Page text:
The complexity of algorithmic hypothesis class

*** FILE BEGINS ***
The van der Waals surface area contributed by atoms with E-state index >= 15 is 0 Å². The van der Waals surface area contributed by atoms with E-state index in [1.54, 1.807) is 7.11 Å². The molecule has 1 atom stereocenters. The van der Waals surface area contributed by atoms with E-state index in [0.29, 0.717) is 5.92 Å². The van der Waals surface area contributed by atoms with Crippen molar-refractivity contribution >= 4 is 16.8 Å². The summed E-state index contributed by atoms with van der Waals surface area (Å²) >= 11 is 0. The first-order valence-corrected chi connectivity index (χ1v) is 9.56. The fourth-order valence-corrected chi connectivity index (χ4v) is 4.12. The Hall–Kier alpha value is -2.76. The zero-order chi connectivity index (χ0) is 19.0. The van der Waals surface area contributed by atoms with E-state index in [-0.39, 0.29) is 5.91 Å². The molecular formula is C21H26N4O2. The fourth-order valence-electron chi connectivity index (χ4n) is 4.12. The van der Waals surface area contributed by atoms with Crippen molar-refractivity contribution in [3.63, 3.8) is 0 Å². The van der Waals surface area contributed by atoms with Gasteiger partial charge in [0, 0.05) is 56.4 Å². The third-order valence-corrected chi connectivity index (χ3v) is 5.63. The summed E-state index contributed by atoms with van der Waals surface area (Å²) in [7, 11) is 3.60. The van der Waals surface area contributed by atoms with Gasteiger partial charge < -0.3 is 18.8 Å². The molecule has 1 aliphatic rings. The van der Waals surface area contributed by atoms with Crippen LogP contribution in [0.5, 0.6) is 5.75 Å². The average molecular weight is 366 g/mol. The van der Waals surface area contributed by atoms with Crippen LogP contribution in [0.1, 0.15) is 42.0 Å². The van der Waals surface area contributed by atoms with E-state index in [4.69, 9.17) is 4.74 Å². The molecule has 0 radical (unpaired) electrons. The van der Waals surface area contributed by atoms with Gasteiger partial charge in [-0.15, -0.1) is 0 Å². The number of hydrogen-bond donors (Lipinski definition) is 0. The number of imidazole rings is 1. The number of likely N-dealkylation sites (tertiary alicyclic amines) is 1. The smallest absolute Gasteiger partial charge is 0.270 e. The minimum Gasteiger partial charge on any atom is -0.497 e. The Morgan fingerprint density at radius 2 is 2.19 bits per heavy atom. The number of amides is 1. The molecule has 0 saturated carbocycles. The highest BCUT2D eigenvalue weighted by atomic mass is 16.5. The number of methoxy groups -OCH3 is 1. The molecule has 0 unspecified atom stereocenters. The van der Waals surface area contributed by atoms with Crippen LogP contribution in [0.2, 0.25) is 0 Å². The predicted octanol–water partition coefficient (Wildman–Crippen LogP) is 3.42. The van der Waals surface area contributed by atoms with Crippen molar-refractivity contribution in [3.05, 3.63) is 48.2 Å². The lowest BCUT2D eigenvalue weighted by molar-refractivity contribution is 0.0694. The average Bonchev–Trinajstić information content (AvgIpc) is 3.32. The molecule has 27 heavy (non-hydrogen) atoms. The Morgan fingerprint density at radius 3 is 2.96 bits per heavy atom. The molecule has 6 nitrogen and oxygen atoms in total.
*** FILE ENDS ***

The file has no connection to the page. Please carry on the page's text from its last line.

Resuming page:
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Statistical learning theory provides the mathematical and theoretical foundations for statistical learning algorithms and inspires the development of more efficient methods. It is observed that learning algorithms may not output some hypotheses in the predefined hypothesis class. Therefore, in this thesis, we focus on statistical learning theory and study how to measure the complexity of the algorithmic hypothesis class, which is a subset of the predefined hypothesis class that a learning algorithm will (or is likely to) output. By designing complexity measures for the algorithmic hypothesis class, we provide new generalization bounds for k-dimensional coding schemes and multi-task learning and propose two frameworks to derive tighter generalization bounds than the current state-of-the-art. We take k-dimensional coding schemes, a set of unsupervised learning algorithms, and multi-task learning, a set of supervised learning algorithms, as examples to demonstrate that learning algorithm outputs may have special properties and are therefore included in a subset of the predefined hypothesis class. By analyzing the subsets (or the algorithmic hypothesis classes), we shed new light on learning problems and derive tighter generalization bounds than the current state-of-the-art. Specifically, for k-dimensional coding schemes, we show that the induced algorithmic loss function classes are sets of Lipschitz-continuous hypotheses and that a dimensionality-dependent complexity measure helps to derive small Lipschitz constants and thus improve the generalization bounds. For multi-task learning, we prove that tasks can act as regularizer and that feature structures can contribute to a small algorithmic hypothesis class and also help to improve the generalization bounds. To more precisely exploit algorithmic hypothesis class complexity by considering the hypothesis and feature structure properties, we extend algorithmic robustness and stability to complexity measures for the hypothesis class. Inspired by the idea of algorithmic robustness, we propose the complexity measure of uniform robustness. Compared to the Rademacher complexity, our measure more finely considers the geometric information of data. For example, when the sample space is covered by a small number of small radius and widely separated balls, the uniform robustness can be very small while the Rademacher complexity can be very large. Moreover, based on the definition of uniform robustness, we also provide a framework to derive generalization bounds for a very general class of learning algorithms. We exploit the algorithmic hypothesis class of stable algorithms by studying the definition of algorithmic stability. Stable learning algorithms have the property that their outputs will not change much when one training example is changed. This implies that their outputs will not be sufficiently far apart, even though the training sample is completely altered. Thus, stable learning algorithms often have small algorithmic hypothesis classes. However, since measuring the complexity of the small algorithmic hypothesis class is unknown, we design a novel complexity measure called the algorithmic Rademacher complexity to measure the algorithmic hypothesis class of stable learning algorithms and provide sharper error bounds than the current state-of-the-art.
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